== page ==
• Ephedra is a potent stimulant, analogous to caffeinated beverages, and, like coffee, gives people a buzz or rush of "energy". Longterm use, however, often leads to exhaustion. Ephedra is used by properly trained Chinese herbalists only to assist in opening the Lung Qi (as in asthma or other respiratory conditions with impeded breathing) and promoting sweating, as in the onset of chills and fever when the person does not sweat at all. When used improperly, it may lead to side-effects of palpitations, excessive sweating, nervousness, and tachycardia. Its use in health-food store "energy" supplements is grossly irresponsible and misleading, and eventually gives herbalists a bad reputation.
  • Daikon radish is spicy and warm, and strongly disperses digestive Qi, making it useful for stagnancy of digestive Qi due to excessive or improper consumption of foods.
  • Rhubarb root, a potent bowel purgative, is more appropriate for clearing Excess Heat from the body when accompanied by Intestinal Stagnation. Its purgative property might be useful in this case, but it's cold nature make it inappropriate, because the man already has a tendency toward Interior Cold, as suggested by his pale tongue tissue. Rhubarb root in such cases might provide temporary relief, if at all, at the risk of causing poor appetite and digestion.

7. A.

8. B, C.

9. D.

  • This pattern is one of Deficiency of Qi with Dampness (fatigue, pale tongue, greasy tongue coat, abdominal bloating) accompanied by sluggish intestinal peristalsis. The ideal herb choice for such a condition would be warm and spicy to help activate the Qi, but without depleting it. Certain of the more expensive grades of magnolia bark help to both activate Intestinal Qi and tonify the Spleen Qi (improve energy level, appetite, and stimulate digestive function); the lesser grades of magnolia bark predominantly help to circulate Stomach and Intestinal Qi.
  • Rhubarb root and senna are both strong purgatives with bitter-cold natures, and would risk depleting the Qi and cooling the Middle Burner Fire excessively. TCM theory describes the digestive function (Middle Burner) as being like a pot of rice cooking; the heat musty be adequate or the food will not be cooked. Intuitively, this should help you understand why many culinary spices and herbs are warm in property (ginger, pepper, cloves, allspice, cumin, etc.).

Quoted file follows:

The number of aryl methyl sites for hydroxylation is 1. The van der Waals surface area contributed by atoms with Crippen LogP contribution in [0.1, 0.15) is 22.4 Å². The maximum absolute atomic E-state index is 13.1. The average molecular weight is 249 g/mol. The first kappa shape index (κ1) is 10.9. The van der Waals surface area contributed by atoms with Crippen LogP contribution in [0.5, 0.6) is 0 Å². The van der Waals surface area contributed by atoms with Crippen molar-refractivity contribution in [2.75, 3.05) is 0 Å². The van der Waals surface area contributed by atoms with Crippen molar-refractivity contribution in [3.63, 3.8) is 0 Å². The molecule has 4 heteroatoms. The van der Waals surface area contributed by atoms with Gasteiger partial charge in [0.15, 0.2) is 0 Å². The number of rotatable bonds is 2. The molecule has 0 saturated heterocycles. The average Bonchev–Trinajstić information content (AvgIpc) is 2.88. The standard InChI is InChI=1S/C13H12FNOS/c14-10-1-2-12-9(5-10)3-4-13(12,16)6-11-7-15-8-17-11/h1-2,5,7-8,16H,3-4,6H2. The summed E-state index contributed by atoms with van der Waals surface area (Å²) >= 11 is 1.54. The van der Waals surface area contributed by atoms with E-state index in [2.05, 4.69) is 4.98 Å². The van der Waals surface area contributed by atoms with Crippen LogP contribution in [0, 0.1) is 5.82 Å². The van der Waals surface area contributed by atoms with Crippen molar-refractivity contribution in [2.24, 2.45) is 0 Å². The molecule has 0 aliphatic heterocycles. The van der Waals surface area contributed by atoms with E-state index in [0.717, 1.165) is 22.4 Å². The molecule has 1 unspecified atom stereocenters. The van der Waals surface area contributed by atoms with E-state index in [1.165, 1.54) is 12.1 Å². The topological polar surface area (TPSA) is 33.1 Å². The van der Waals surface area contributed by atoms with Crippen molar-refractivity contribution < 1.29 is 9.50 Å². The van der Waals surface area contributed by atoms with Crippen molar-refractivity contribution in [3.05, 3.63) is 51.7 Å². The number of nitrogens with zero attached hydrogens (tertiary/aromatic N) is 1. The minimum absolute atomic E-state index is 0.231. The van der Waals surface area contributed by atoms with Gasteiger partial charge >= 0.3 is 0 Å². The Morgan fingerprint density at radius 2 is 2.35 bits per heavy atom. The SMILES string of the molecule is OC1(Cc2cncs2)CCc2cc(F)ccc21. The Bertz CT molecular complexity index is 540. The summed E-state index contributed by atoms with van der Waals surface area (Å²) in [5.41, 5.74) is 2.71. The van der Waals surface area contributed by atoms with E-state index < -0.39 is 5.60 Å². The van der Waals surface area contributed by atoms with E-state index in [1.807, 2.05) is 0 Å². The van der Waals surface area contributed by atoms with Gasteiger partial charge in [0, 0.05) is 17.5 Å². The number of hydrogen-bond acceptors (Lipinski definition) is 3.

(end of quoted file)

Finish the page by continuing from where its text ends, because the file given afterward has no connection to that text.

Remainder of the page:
• Prune juice is more appropriate for people with dry constipation due to Fluid Deficiency. It has a sweet moistening nature, and is inappropriate for Interior Damp conditions. This is why sweet fruit juices may aggravate candidiasis and other conditions characterized by pathogenic growth of yeasts or yeast-like organisms. In such conditions, the prune juice may temporarily increase bowel flow, while aggravating farting and abdominal distention.

Back to TEST YOUR KNOWLEDGE of herbs (questions).


To learn more

If you would like to learn more about the traditional Chinese method of analyzing and assessing patterns of health imbalance, see:

  • How to choose herbs using methods of Chinese herbology. Choosing herbs can often be a haphazard endeavor without some way to organize and make sense of the huge amount of information available to us. Find out how the traditional Chinese herbal sciences help us to choose herbs more precisely, without side effects.


  • Wicke, Roger; Traditional Chinese Herbal Science: volume 2, Herbs, Strategies and Case Studies (4th edition); Rocky Mountain Herbal Institute, Hot Springs, Montana, c1994.
  • Chinese Herbal Medicine: Materia Medica; Dan Bensky and Andrew Gamble, ed.; Eastland Press, Seattle, c1986.
  • A Clinical Guide to Chinese Herbs and Formulae; by Chen Song Yu and Li Fei, transl. by Jin Hui De; Churchill Livingstone, c1993.>
  • Yeung, Him-che; Handbook of Chinese Herbal Formulas, vol. 1 [materia medica] and vol. 2 [formulas]; Los Angeles, c1983.